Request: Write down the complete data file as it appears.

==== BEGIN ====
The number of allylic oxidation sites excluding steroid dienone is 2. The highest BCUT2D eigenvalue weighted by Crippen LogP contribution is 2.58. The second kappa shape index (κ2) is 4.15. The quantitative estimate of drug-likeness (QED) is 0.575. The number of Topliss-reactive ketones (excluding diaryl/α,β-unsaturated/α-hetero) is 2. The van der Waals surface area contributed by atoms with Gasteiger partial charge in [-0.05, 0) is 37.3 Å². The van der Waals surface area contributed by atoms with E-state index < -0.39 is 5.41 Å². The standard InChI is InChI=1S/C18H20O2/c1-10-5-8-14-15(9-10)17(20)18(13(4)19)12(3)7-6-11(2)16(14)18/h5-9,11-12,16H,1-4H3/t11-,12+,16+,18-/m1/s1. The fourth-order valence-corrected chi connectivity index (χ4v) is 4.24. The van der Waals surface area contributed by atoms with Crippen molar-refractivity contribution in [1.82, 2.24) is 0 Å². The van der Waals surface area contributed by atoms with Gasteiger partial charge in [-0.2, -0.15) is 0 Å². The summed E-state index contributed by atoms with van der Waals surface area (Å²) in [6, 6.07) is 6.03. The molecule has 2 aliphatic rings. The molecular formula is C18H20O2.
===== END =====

The number of allylic oxidation sites excluding steroid dienone is 2. The highest BCUT2D eigenvalue weighted by Crippen LogP contribution is 2.58. The second kappa shape index (κ2) is 4.15. The quantitative estimate of drug-likeness (QED) is 0.575. The number of Topliss-reactive ketones (excluding diaryl/α,β-unsaturated/α-hetero) is 2. The van der Waals surface area contributed by atoms with Gasteiger partial charge in [-0.05, 0) is 37.3 Å². The van der Waals surface area contributed by atoms with E-state index < -0.39 is 5.41 Å². The standard InChI is InChI=1S/C18H20O2/c1-10-5-8-14-15(9-10)17(20)18(13(4)19)12(3)7-6-11(2)16(14)18/h5-9,11-12,16H,1-4H3/t11-,12+,16+,18-/m1/s1. The fourth-order valence-corrected chi connectivity index (χ4v) is 4.24. The van der Waals surface area contributed by atoms with Crippen molar-refractivity contribution in [1.82, 2.24) is 0 Å². The van der Waals surface area contributed by atoms with Gasteiger partial charge in [-0.2, -0.15) is 0 Å². The summed E-state index contributed by atoms with van der Waals surface area (Å²) in [6, 6.07) is 6.03. The molecule has 2 aliphatic rings. The molecular formula is C18H20O2.